7. Ignoring people mocking the original poster for not being rugged enough...to answer the question. I believe it also has to do with the terrain. Out west, there are typically cell towers along interstates and the signal can project for miles because there aren't any trees in the way. In the Adirondacks, you have hills, mountains, valleys, and lots of trees blocking signals. The reason why they don't install the towers to improve coverage is there is no return on investment. Not enough phone subscribers in the area. It would take the state to put in a bunch of money to improve service. And forget not having service in the Adirondacks. There are many, many parts of the Catskills still without service, even along some main roads. Granted, I can eventually get it by driving 10 minutes or walking to a high clearing, but still...it's not adequately covered either. Again, largely due to terrain and demand. And there are way more people down there than up in the Adirondacks.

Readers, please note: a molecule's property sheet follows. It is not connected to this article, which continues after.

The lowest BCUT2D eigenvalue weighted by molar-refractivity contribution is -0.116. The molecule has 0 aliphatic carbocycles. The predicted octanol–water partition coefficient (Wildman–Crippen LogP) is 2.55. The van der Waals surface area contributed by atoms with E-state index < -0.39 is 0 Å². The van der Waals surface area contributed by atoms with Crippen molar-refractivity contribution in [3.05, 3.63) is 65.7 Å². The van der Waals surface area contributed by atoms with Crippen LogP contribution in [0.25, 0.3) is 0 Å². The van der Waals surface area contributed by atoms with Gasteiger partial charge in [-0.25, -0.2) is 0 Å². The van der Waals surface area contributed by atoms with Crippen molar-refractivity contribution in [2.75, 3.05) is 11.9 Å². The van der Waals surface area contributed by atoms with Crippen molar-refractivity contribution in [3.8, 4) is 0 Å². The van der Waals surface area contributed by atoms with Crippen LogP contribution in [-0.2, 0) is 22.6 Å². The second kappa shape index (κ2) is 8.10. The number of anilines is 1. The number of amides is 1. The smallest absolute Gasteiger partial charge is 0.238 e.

8. A number of interesting points have come up here. Short answer is, I am mixed. I don't know if the ARs are working. Anecdotally, I'm seeing more larger deer on camera and in the field. Still seeing more does than bucks, for sure. I've also heard others in the area say they've been seeing more larger deer than prior years. This is WMU 4R/4G/Schoharie/Delaware/Greene Counties. It's tough to say if this is a direct result of ARs or if it is something related to better habitat, better hunter education, better hunting through technology (we didn't have trail cameras years ago). Are we seeing more deer than 30-40 years ago? For sure. That's clear. Versus 10 years ago...I'd say maybe. It's one of those things that is difficult to really test for since there are so many variables. Do the ARs stop people from shooting small bucks? Maybe...it should....but there are unscrupulous people out there who don't follow the rules. Especially in WMUs that border non-AR units, but I understand you have to draw the line somewhere. But what the ARs did do, is encouraged some hunters to go elsewhere. Why make the day trip to an AR area if you can go to another WMU? So maybe the combination of fewer hunters in AR areas coupled with the actual restrictions are increasing big buck numbers. Was the state's intention to keep the city folk from day tripping to the catskills, hopping out of the truck, walking through the woods, and shooting a spike and going away? Yeah maybe. It's tough to say. NYS has never been a hunter friendly state, so it's quite possible they just want fewer people in the woods. I think the ARs by themselves would work well if they also increased the number of doe tags in a unit. Are numbers really that low that they don't want to issue doe tags? My ratio of does to bucks is probably 10:1. Science behind ARs is mixed....but it has been proven, kill a few more does and you'll likely see more bucks. Granted, there has to be a balance so you don't wipe out the population. Also, if someone cheats the AR rule, it defeats the whole purpose. That 4 pointer on your property could be a 6 or 8 next year unless someone cheats and shoots it. Texas has an interesting view on ARs that have seemed to work. I understand this is Texas and a very different environment than NY. But in TX, you are allowed to shoot a spike or a deer with a wide spread (the measurement escapes me). Thought being, keep the spikes from reproducing...they've proven, at least in Texas that spikes pass on inferior antler genes to the next generation. And then the medium deer get to grow. So there's probably more the state could do if they really wanted to help things. ARs likely work, but like I said, I'm sort of mixed because they can probably pull more levers with doe tags and other things. I'd also allow predator (coyote) hunting during spring turkey season and all deer seasons if taken incidental to turkey and deer hunting.